What are preprints? [Originally published in DADOS’ blog in May/2021] | SciELO in Perspective

“In 2020, DADOS began accepting the submission of manuscripts from preprint servers. However, there are still many concerns from the academic community, especially in the Social Sciences, about what preprints are and what changes they bring to the traditional framework of scientific assessment and publication. Our goal here is to answer these questions briefly, in addition to explaining in a simple way how to submit a preprint to DADOS. To this end, we have prepared a schematic of how manuscripts are evaluated in the traditional double-blind review system and how it has been modified in the preprint model. Next, we have a video and a podcast episode (both available in Portuguese only) about how DADOS will incorporate preprints, followed by a text summarizing this material….”

eLife extends support for Coko’s work on open-source publishing solutions | For the press | eLife

eLife is pleased to announce today its ongoing support for Coko to develop open-source software solutions for publishing, including Kotahi – a new journal platform that can also help facilitate the publication and review of preprints.

An easy access dashboard now provides links to scientific discussion and evaluation of bioRxiv preprints.

“Part of our mission at bioRxiv is to alert readers to reviews and discussion of preprints and support the different ways readers provide feedback to authors on their work. These include tweets, comments on preprints and community- or journal-organized peer reviews. bioRxiv improves discoverability of such efforts by linking to peer reviews, community discussions and mentions of the preprint in social and traditional media. By aggregating this information in a new dashboard, we are now making these even easier for readers to find and access.

A series of new icons now appears in the dashboard launch bar, above each Abstract, representing different sources of preprint discussion or evaluation; the numbers of each evaluation or interaction are shown, and clicking on one of the icons opens a dashboard with details of the entries in that section….”

Analysis of single comments left for bioRxiv preprints till September 2019 – Biochemia Medica

Abstract:  Introduction

While early commenting on studies is seen as one of the advantages of preprints, the type of such comments, and the people who post them, have not been systematically explored.

Materials and methods

We analysed comments posted between 21 May 2015 and 9 September 2019 for 1983 bioRxiv preprints that received only one comment on the bioRxiv website. The comment types were classified by three coders independently, with all differences resolved by consensus.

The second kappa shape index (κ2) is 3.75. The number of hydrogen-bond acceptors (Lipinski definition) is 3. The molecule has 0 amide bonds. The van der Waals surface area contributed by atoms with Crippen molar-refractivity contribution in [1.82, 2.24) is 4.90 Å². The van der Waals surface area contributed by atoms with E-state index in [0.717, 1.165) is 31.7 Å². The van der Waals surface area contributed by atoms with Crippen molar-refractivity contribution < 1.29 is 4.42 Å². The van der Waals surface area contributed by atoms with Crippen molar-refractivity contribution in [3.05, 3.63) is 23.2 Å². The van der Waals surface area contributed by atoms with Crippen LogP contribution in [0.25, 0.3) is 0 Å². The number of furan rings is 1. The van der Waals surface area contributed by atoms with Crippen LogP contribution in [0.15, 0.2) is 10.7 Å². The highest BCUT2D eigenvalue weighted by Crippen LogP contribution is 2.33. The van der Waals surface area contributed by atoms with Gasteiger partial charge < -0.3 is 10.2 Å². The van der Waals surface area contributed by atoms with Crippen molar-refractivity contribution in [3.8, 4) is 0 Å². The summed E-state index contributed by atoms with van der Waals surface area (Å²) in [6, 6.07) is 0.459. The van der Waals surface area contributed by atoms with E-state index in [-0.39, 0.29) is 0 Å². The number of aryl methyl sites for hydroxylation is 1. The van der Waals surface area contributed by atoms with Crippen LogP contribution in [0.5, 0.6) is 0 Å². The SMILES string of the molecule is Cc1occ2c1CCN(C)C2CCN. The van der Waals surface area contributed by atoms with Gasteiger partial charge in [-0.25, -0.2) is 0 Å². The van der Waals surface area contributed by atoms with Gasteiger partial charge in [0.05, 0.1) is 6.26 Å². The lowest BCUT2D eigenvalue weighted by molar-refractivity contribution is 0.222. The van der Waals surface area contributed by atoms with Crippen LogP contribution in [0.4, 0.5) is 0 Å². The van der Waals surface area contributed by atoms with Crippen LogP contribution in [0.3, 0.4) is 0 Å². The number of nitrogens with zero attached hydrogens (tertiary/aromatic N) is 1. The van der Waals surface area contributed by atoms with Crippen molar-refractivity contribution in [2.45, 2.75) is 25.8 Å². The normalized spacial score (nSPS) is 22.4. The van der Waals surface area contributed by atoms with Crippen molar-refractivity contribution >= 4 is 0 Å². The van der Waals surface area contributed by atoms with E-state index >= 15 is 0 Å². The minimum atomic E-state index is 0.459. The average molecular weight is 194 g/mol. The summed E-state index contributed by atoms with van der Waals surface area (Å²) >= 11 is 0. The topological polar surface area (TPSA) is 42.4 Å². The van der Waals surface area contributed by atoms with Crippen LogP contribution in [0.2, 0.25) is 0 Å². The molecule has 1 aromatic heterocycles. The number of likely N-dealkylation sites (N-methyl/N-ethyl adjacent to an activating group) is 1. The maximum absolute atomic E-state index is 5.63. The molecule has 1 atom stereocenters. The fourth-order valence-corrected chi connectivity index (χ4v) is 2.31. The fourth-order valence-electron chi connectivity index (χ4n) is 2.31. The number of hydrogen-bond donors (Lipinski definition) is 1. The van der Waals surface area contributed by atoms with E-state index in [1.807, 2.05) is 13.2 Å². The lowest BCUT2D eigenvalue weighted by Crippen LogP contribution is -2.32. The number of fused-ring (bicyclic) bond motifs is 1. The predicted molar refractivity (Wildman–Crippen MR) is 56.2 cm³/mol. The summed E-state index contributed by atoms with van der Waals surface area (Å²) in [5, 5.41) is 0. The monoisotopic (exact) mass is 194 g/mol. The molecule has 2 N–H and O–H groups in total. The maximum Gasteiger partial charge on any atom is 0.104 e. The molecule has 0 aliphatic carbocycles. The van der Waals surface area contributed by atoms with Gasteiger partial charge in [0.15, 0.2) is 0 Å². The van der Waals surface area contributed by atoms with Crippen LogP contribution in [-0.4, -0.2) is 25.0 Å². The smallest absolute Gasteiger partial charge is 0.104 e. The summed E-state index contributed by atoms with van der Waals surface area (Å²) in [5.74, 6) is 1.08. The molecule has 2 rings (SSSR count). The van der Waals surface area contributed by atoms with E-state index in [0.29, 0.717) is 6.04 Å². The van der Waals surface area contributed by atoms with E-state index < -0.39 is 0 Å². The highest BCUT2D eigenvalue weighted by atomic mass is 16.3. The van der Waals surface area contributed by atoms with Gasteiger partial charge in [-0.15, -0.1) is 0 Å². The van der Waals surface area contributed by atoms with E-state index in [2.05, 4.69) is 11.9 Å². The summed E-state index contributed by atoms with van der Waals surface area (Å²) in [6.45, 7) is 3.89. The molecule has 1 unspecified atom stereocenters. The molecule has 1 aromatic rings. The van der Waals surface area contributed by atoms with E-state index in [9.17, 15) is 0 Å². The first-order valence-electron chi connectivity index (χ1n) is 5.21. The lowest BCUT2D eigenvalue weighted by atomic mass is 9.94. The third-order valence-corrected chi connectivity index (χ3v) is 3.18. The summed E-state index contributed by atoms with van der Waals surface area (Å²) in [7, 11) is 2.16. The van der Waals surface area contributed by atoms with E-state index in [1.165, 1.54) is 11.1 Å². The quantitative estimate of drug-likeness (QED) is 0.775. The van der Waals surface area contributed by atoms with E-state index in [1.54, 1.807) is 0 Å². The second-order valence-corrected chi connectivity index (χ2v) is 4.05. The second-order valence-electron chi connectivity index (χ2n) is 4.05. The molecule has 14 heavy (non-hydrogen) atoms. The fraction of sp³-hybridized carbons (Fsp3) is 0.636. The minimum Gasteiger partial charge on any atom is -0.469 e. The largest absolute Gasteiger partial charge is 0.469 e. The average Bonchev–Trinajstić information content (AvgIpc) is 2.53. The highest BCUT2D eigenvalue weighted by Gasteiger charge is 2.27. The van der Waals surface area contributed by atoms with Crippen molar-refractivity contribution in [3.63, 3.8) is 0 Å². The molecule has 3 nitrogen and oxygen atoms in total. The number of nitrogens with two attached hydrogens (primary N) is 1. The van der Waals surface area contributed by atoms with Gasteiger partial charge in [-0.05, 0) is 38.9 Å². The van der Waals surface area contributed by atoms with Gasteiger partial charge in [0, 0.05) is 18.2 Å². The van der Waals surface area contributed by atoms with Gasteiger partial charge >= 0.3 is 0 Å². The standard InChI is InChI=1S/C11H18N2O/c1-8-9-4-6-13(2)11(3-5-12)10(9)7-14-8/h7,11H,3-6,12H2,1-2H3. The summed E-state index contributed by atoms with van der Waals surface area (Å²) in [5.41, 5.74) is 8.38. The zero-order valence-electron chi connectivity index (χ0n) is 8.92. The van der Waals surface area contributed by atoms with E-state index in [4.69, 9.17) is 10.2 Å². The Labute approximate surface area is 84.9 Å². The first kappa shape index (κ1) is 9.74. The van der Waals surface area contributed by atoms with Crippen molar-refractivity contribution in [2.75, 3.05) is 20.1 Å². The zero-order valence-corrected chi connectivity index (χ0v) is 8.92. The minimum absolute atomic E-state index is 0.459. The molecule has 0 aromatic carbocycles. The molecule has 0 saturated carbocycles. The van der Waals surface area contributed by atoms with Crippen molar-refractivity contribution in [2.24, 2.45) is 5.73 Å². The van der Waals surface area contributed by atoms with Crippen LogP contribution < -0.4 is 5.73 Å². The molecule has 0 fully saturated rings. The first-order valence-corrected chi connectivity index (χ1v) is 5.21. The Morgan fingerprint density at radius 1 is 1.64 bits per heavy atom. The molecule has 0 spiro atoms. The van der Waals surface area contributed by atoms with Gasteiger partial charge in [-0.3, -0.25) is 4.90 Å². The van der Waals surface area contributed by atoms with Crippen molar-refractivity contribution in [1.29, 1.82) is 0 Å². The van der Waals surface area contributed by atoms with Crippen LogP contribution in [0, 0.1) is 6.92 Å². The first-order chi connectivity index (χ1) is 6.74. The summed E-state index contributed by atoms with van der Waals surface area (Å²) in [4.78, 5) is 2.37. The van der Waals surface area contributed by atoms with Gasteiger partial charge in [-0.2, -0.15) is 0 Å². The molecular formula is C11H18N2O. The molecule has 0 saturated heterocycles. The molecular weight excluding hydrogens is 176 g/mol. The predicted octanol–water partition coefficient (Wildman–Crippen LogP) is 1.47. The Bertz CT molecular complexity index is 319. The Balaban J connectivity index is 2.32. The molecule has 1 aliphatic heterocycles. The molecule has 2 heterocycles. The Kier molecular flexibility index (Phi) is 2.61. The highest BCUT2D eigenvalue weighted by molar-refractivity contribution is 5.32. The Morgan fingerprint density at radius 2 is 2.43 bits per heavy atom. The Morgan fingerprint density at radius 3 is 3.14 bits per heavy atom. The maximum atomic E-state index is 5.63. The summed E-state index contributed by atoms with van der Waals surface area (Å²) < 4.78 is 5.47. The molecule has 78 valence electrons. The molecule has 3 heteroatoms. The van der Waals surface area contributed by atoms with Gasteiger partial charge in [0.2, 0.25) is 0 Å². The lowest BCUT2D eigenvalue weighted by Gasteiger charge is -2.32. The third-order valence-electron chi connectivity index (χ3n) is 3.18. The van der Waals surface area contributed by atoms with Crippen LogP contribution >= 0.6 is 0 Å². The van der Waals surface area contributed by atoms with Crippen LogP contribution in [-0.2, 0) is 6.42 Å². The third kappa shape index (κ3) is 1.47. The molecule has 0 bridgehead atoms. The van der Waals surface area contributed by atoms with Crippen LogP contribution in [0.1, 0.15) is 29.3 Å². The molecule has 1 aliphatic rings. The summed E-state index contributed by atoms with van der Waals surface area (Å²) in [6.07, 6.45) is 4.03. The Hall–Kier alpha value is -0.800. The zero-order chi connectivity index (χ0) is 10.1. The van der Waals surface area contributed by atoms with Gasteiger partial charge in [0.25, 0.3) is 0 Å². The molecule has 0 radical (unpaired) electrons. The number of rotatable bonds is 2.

Results

Our analysis showed that 69% of comments were posted by non-authors (N = 1366), and 31% by the preprints’ authors themselves (N = 617). Twelve percent of non-author comments (N = 168) were full review reports traditionally found during journal review, while the rest most commonly contained praises (N = 577, 42%), suggestions (N = 399, 29%), or criticisms (N = 226, 17%). Authors’ comments most commonly contained publication status updates (N = 354, 57%), additional study information (N = 158, 26%), or solicited feedback for the preprints (N = 65, 11%).

Conclusions

Our results indicate that comments posted for bioRxiv preprints may have potential benefits for both the public and the scholarly community. Further research is needed to measure the direct impact of these comments on comments made by journal peer reviewers, subsequent preprint versions or journal publications.

Post-publication peer review: another sort of quality control of the scientific record in biomedicine | Gaceta Médica de México

Abstract:  Traditional peer review is undergoing increasing questioning, given the increase in scientific fraud detected and the replication crisis biomedical research is currently going through. Researchers, academic institutions, and research funding agencies actively promote scientific record analysis, and multiple tools have been developed to achieve this. Different biomedical journals were founded with post-publication peer review as a feature, and there are several digital platforms that make this process possible. In addition, an increasing number biomedical journals allow commenting on articles published on their websites, which is also possible in preprint repositories. Moreover, publishing houses and researchers are largely using social networks for the dissemination and discussion of articles, which sometimes culminates in refutations and retractions.

 

Peer Review And Preprint Servers: An Introduction